Thousands upon thousands upon thousands filled the streets with banners and posters proclaiming freedom. There were giant ones that required 10 people to carry and small ones held by individuals who had made the pilgrimage.
We marched down Pennsylvania Avenue to the gathering place at the Lincoln Memorial. Everyone was singing and laughing. Strangers greeted strangers like they were family.
By the time our group reached the Washington Monument the police and Army presence had disappeared and, with them, the last vestiges of fear.
Clearly, we all understood that this was not going to be about violence or riots. Rather, joy and hope ruled the day.
We were told that 250,000 people were there, far more than anybody expected. There were about 50 of us from our church, including two of my best friends, Ellis and Marion.
The crowd was thick. They covered all of the edges of the giant pool and spilled out over the Washington Monument hill and into the streets behind. And there were still people coming down Pennsylvania Avenue.
There was no way we could get to the Lincoln Memorial, so we settled in about half way up the reflecting pool to listen to the speeches. I put my hot feet into the cool water and drank in the moment.
I returned to that same spot in 2009 to hear Barack Obama take the oath as president. And I will return this week to commemorate the 50th anniversary of the March on Washington.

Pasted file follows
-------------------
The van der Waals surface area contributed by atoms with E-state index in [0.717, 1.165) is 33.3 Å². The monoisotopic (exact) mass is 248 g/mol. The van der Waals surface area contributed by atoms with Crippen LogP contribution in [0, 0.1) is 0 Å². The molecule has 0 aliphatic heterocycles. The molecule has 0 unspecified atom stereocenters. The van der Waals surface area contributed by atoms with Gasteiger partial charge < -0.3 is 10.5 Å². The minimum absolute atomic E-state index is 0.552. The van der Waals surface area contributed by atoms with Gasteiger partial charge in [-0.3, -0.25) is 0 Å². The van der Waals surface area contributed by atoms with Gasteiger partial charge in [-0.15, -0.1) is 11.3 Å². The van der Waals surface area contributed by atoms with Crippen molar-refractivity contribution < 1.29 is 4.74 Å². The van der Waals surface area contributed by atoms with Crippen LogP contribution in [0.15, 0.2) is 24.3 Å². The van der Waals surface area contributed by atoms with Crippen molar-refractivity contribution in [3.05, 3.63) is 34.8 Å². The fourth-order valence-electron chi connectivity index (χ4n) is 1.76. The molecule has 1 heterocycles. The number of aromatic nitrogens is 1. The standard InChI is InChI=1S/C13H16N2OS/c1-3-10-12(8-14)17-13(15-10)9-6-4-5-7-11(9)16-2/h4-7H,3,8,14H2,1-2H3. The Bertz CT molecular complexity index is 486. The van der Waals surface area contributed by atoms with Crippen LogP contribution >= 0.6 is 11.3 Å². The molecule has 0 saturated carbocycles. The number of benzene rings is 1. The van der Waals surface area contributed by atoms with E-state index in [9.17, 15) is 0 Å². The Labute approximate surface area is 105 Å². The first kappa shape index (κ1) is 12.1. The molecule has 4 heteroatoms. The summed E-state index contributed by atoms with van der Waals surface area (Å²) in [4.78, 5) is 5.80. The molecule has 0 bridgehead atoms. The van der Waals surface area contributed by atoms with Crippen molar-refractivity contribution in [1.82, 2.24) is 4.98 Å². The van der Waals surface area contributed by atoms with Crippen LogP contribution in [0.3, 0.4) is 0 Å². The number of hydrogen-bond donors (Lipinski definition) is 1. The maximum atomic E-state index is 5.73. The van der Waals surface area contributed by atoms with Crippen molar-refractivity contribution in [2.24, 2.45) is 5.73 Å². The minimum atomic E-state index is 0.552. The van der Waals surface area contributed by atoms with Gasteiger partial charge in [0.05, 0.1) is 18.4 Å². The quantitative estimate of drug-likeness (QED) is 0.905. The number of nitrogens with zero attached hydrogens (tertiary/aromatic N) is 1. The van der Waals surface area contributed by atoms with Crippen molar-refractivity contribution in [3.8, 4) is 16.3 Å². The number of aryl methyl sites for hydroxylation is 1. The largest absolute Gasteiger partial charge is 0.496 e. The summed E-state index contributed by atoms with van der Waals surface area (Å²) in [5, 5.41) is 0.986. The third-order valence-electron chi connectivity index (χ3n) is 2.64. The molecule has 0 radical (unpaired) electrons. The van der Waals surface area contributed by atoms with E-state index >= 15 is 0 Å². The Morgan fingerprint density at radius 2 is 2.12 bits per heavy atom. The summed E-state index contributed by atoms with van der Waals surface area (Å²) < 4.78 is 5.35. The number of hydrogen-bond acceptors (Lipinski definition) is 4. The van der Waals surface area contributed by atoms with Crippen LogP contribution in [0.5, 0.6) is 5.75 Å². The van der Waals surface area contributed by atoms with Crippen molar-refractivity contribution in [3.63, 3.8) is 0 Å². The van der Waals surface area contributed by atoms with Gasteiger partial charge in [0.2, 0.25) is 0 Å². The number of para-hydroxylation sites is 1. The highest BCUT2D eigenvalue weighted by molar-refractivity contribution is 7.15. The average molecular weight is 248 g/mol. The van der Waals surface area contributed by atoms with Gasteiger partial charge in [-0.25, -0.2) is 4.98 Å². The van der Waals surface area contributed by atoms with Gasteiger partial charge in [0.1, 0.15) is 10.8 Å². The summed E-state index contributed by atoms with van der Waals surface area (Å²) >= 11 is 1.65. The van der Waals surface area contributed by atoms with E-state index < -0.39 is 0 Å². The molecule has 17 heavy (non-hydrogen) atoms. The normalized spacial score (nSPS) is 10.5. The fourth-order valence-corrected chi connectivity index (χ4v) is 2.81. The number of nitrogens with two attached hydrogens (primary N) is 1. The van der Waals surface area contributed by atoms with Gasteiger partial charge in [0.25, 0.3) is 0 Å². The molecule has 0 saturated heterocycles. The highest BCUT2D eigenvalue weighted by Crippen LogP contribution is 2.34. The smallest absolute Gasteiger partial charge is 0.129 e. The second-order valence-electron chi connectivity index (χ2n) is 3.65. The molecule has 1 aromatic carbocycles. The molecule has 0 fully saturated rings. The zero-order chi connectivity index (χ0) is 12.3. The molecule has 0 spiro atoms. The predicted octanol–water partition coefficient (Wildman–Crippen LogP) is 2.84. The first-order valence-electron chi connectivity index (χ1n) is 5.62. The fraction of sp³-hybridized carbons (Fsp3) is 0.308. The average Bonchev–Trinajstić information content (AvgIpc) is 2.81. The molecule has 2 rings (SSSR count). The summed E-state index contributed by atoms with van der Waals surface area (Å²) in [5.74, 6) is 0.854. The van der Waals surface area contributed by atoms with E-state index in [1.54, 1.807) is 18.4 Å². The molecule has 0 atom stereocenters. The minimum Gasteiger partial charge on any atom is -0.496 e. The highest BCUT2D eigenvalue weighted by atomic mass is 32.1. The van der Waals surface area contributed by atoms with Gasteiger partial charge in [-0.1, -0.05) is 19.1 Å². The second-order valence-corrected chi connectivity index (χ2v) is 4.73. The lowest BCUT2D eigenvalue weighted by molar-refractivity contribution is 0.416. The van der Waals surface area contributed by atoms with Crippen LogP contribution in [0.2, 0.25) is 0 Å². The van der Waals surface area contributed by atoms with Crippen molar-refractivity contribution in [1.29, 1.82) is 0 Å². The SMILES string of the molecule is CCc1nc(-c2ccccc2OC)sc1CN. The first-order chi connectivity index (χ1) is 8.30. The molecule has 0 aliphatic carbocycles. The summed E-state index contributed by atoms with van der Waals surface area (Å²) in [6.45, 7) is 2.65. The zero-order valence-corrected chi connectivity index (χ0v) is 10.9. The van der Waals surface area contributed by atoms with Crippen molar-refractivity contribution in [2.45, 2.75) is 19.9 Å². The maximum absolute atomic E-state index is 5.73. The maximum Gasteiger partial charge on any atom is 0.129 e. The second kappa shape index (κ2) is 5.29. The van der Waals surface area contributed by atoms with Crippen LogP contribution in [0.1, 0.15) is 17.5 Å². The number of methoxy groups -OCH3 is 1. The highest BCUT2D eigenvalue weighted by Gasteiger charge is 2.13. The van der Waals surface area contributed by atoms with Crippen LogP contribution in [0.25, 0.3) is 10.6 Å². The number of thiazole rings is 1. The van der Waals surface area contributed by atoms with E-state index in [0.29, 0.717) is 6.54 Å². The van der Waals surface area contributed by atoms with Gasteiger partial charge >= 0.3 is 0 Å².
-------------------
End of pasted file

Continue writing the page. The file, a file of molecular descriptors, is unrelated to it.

History remembers King’s speech, which he made toward the end of the day. Ironically, He was not one of the featured speakers, or even one of the primary organizers.
A. Philip Randolph, Bayard Rustin, Walter Reuther and John Lewis, the young firebrand from the Studend Nonviolent Coordinating Commmittee, were the primary leaders and speakers. And, of course, the celebrities: Sidney Poitier, Harry Belafonte, Paul Newman, Joanne Woodward, Bob Dylan and Peter, Paul and Mary. One of my favorite moments was when Lena Horne was introduced. She took the microphone and screamed one word: "Freedom!"
But King had great civil-rights movement street credibility from leading the successful Montgomery Bus Boycott and from the letter he had written to fellow clergy that supported nonviolent protest even if it resulted in arrests.
King’s moment in history
In the end, of course, it really was King’s moment in history. His speech galvanized the crowd and transformed the "Movement." It changed us, the quarter of a million present that day in August and the millions — if not billions — who have heard it since.
It certainly altered the direction of my life.
After I returned to Chicago, I was filled with an uncontrollable restlessness. I felt called to make my contribution to the struggle for freedom.
The bombing of the Birmingham church a week later and the assassination of Kennedy a few months after that only intensified the tempest that was storming inside me.
By late spring of 1964 I was one of the hundreds of volunteer civil rights workers who went to Mississippi to register people for the Freedom Democratic Party. Many of us were jailed for our efforts, some were killed, including our brothers James Chaney, Andrew Goodman and Mike Schwerner.
But that is a story for another time.
Charles Dumas is a professor in the School of Theatre at Penn State.